London Short Fiction: Amelie

By Londonist Last edited 129 months ago

Last Updated 22 September 2013

London Short Fiction: Amelie


Welcome to our new series of short fiction set in, or inspired by London. In the first story, Narges Rashidi imagines the interplay between three passengers on the District Line...


The door closes and then opens immediately after. You jump in with a big smile of victory on your face. She lifts her head briefly, looks around and then leans it back against the window. I wonder if the beep was loud enough to wake her up.

You look around to find a seat. It is late at night and the District Line is running empty... almost empty, at least in this part of the town. You sit next to her. I wonder if you are one of those people who gets sick if they sit in the opposite direction to which the train is moving. Maybe you are. I wish I could ask you. Would that be too weird?

You are wearing a long silver chain around your neck that moves up and down your chest while you catch your breath. As you sit down, you flick your curls to one side. They fall across your turquoise top, all the way down to your shoulder. The top has a nice contrast against your brown skin. The printed flowers at the bottom of your white skirt and your toenails have the same turquoise colour. You cross one leg over another and sit up straight. Gracefully, confidently.

The door opens, people get off. The door closes. She is sleeping. I guess the beep is not that loud after all...

I look at your face. You have big eyes. Big caramel eyes. Somehow your cheekbones make them look even bigger. Or maybe it is the eyelashes. Curly black eyelashes that make your eyes look brighter, happier each time you blink. Look, they are smiling now... You are smiling. I look down and flip the newspaper in my hand.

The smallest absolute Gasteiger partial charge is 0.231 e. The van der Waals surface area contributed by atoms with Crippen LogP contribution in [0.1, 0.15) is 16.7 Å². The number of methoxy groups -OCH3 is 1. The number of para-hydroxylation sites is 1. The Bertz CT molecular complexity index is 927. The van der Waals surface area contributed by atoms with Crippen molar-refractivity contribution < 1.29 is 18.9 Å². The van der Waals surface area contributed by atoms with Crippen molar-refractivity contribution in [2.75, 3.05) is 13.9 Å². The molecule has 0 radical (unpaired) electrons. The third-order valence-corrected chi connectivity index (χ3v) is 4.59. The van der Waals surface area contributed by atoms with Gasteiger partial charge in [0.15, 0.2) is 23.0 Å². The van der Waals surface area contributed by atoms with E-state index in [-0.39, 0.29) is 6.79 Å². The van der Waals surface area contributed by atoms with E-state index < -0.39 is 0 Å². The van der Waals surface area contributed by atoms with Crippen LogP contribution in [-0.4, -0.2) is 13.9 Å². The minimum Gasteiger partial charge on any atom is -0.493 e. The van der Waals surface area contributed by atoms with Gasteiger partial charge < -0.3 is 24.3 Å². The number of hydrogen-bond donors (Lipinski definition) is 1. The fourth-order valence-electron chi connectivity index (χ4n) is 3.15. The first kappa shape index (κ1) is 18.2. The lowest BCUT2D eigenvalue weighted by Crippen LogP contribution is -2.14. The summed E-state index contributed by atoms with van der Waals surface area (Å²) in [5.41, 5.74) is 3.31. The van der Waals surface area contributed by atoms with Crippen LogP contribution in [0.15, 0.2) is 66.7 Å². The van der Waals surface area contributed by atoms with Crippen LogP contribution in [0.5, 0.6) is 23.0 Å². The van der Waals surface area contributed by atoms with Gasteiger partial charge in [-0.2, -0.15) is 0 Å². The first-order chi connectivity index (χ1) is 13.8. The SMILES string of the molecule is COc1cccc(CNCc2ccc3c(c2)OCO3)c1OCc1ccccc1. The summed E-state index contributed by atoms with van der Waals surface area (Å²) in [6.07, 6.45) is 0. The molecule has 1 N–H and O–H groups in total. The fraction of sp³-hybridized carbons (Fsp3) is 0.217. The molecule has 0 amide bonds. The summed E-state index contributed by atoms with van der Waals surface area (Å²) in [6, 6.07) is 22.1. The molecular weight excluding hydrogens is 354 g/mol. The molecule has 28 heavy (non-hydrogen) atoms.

Your face is familiar. I have seen it somewhere. It reminds me of someone. Maybe we went to the same high school? How old are you anyways? I think you are my age. Or maybe a year or two younger. I dig back in my memories only to find blurry faces. All I know is that you remind me of someone. Someone I knew a while ago.

The door opens; a guy with a book gets in and holds onto the bar. The door closes. I look at her. She doesn’t move. I look at you. You are staring at me. Your eyes still smiling. “Do you know me?!” I wonder. You take the paper from another seat and start reading. I wish I could ask you if you know me. You won’t understand me. I wish I could ask you to have coffee with me. Then, I could find out why you look so familiar. Maybe it was middle school? You get a pen out of your bag and start writing on the corner of the paper. Maybe I should ask for your email. Is that too weird?

The door opens. No one gets off. No one gets on. The door closes. She lifts her head and look out the window with one eye half open. Then, she rapidly sits up and looks at me. She is cross. I am scared. She is moving her hands too quickly; they are shouting.

I am talking back to her. I am not shouting. “Yes, I missed the stop, I’m sorry... No! I am not blind. Of course I can read the station names, I am sorry.” You are staring at us, surprised, trying to digest what is going on. “It’s only a couple of stops, OK?! I just got distracted reading the news.” You are still looking.

She walks to the door. She always shouts over little stuff. She gets too edgy. I wish I could explain that to you. She always did, even when we were kids. Like that time I broke Amelie’s hand. She shouted in front of the school. She was moving her hands too quickly. So furiously. Everyone was looking.

I look at you. You are writing faster. She is still moving her hands. People cannot hear what she is saying, but they can see her hands. I am embarrassed but I am not crying. I cried when I broke Amelie’s hand. After all it was only a doll. Brown skin; curly hair; caramel eyes. Mum would have bought her another one.

The door opens. I get up to leave. You tear the piece of paper and give it to me as I am walking out. The door closes. I look at the paper. It was a phone number I couldn’t read...scribbled out. Below that, you had written hurriedly, “I can’t speak sign language. You have a kind look in your eyes. I wanted you to know that.

Copyright, Narges Rashidi, 2013

Submissions for this column should be sent to [email protected]. Entries must be no more than 1000 words, and must be set in London, or strongly inspired by the city. Full details here.

Image by Nina Jean in the Londonist Flickr pool.